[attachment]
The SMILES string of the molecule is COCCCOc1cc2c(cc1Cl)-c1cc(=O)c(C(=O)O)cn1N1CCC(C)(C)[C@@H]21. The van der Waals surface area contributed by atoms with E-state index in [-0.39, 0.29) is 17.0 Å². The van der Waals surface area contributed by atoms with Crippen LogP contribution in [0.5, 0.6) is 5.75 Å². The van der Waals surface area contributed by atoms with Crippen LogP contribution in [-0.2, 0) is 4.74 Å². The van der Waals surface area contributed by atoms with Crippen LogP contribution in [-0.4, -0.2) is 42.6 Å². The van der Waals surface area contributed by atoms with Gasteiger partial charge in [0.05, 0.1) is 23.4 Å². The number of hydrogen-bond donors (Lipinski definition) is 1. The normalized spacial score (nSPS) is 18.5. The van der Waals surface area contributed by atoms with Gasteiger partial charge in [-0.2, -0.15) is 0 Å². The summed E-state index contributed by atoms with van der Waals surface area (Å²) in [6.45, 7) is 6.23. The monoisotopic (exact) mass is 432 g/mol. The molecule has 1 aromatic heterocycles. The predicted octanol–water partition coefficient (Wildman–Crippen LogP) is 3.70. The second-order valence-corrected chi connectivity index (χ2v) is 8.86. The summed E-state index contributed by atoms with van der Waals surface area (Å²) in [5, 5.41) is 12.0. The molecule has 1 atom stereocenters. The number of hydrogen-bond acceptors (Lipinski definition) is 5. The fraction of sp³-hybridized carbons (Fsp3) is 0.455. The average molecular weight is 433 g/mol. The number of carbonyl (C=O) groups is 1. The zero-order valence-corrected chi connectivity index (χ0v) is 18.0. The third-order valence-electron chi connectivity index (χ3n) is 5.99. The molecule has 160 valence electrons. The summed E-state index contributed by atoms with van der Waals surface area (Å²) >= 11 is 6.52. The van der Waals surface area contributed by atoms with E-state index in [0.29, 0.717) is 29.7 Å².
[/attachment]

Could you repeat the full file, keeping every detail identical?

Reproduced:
The SMILES string of the molecule is COCCCOc1cc2c(cc1Cl)-c1cc(=O)c(C(=O)O)cn1N1CCC(C)(C)[C@@H]21. The van der Waals surface area contributed by atoms with E-state index in [-0.39, 0.29) is 17.0 Å². The van der Waals surface area contributed by atoms with Crippen LogP contribution in [0.5, 0.6) is 5.75 Å². The van der Waals surface area contributed by atoms with Crippen LogP contribution in [-0.2, 0) is 4.74 Å². The van der Waals surface area contributed by atoms with Crippen LogP contribution in [-0.4, -0.2) is 42.6 Å². The van der Waals surface area contributed by atoms with Gasteiger partial charge in [0.05, 0.1) is 23.4 Å². The number of hydrogen-bond donors (Lipinski definition) is 1. The normalized spacial score (nSPS) is 18.5. The van der Waals surface area contributed by atoms with Gasteiger partial charge in [-0.2, -0.15) is 0 Å². The summed E-state index contributed by atoms with van der Waals surface area (Å²) in [6.45, 7) is 6.23. The monoisotopic (exact) mass is 432 g/mol. The molecule has 1 aromatic heterocycles. The predicted octanol–water partition coefficient (Wildman–Crippen LogP) is 3.70. The second-order valence-corrected chi connectivity index (χ2v) is 8.86. The summed E-state index contributed by atoms with van der Waals surface area (Å²) in [5, 5.41) is 12.0. The molecule has 1 atom stereocenters. The number of hydrogen-bond acceptors (Lipinski definition) is 5. The fraction of sp³-hybridized carbons (Fsp3) is 0.455. The average molecular weight is 433 g/mol. The number of carbonyl (C=O) groups is 1. The zero-order valence-corrected chi connectivity index (χ0v) is 18.0. The third-order valence-electron chi connectivity index (χ3n) is 5.99. The molecule has 160 valence electrons. The summed E-state index contributed by atoms with van der Waals surface area (Å²) >= 11 is 6.52. The van der Waals surface area contributed by atoms with E-state index in [0.29, 0.717) is 29.7 Å².